Legend has it the Pirates’ latest phenom established himself as a legitimate candidate to become a top-five selection in baseball’s First-Year Player Draft by distinguishing himself in the fabled Cape Cod League, a traditional stepping stone from somewhere to stardom.
Minutes after the Pirates justified the hype by making the University of Houston’s Brad Lincoln the fourth overall selection on Tuesday, the 6-foot, 200-pound right-hander was asked if the 2001 movie “Summer Catch,” chronicling romance, hi-jinx and adventure in the Cape Cod League was at all accurate.
“In some parts, it is,” Lincoln offered. “In some parts, it ain’t.”
The follow-up question was as natural as it was inevitable.
Had Lincoln noticed any Jessica Biel types decorating the ballparks in Cape Cod?
“There’s a few,” Lincoln acknowledged.
That’s also about how many impact players the Pirates have selected in the draft’s first round since its inception in 1965.
There have been a few, from Richie Hebner (1966) to Steve Nicosia (1973) to Barry Bonds (1985) to Jeff King (1986) to Jason Kendall (1992) to Kris Benson (1996). But there have also been many forgettable, regrettable selections among the Pirates’ 40 previous first-round picks. Only 18 have ever played for the Pirates, and the list of those who made it to the big leagues at least briefly in black and gold includes the likes of Jim Winn, Sammy Khalifa, Chad Hermansen and J.J. Davis.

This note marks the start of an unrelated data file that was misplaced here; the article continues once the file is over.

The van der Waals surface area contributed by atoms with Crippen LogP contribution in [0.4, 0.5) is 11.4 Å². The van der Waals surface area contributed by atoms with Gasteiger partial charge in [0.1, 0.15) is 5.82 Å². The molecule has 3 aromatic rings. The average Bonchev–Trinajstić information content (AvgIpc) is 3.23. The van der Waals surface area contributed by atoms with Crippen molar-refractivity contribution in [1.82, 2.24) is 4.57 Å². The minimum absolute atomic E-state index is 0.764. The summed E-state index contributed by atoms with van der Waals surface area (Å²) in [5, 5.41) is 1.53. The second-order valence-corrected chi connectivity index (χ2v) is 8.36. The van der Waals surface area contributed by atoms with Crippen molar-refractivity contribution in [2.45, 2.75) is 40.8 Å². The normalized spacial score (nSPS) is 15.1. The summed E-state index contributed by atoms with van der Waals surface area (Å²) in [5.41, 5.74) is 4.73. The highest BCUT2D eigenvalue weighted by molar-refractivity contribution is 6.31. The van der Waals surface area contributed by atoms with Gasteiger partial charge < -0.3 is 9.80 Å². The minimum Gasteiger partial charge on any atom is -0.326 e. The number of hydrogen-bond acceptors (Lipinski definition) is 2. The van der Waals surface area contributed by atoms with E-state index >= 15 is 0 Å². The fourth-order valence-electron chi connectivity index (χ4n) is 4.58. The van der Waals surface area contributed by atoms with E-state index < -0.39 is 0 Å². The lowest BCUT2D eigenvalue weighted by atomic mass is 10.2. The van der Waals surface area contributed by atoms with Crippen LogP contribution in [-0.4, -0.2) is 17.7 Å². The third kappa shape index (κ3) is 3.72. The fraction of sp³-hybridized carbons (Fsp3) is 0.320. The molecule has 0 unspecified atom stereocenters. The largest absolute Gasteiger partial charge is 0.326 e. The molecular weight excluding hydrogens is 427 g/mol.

There are no Jessica Biels in that bunch.
Nor is the Pirates’ current roster a tribute to the draft being a reliable measure of a player’s major-league potential.
Of the 25 Pirates who suited up Tuesday night in Colorado, only three broke into professional baseball as first-round picks, while nine were signed as non-drafted free agents.
Only two were second-round picks, while seven were drafted in the 20th round or later.
And so on.
Still, none of that was about to rain on Lincoln’s parade, or the Pirates’.
Scouting director Ed Creech wore a coat and tie while dropping the names of Paul Maholm and Ben Sheets in referencing how long it might take Lincoln to make it to the majors and his makeup as a pitcher.
Creech admitted to being “jacked” about the selection.
Lincoln, speaking to Pittsburgh media via a teleconference, recognized fellow native Texan Roger Clemens as his idol and Roy Oswalt as a pitcher he identified with because of how the two resemble one another physically (Oswalt is a 6-foot, 170-pound flame-thrower).
Clemens (Texas), Sheets (Louisiana-Monroe) and Maholm (Mississippi State) also pitched in college.
General manager Dave Littlefield resisted any such name dropping or comparisons. But Littlefield wore a coat and a tie that suggested he was as “jacked” as Creech while allowing himself the use of the words “accomplished” and “advanced” in assessing Lincoln’s game.
“He pitched well in the Cape Cod League, which is a very talented summer league for college players,” Littlefield said.
In some cases, that means something.
In some cases, it doesn’t.
Short of Jessica Biel, there’s no such thing as a sure thing.
Even in the Cape Cod League.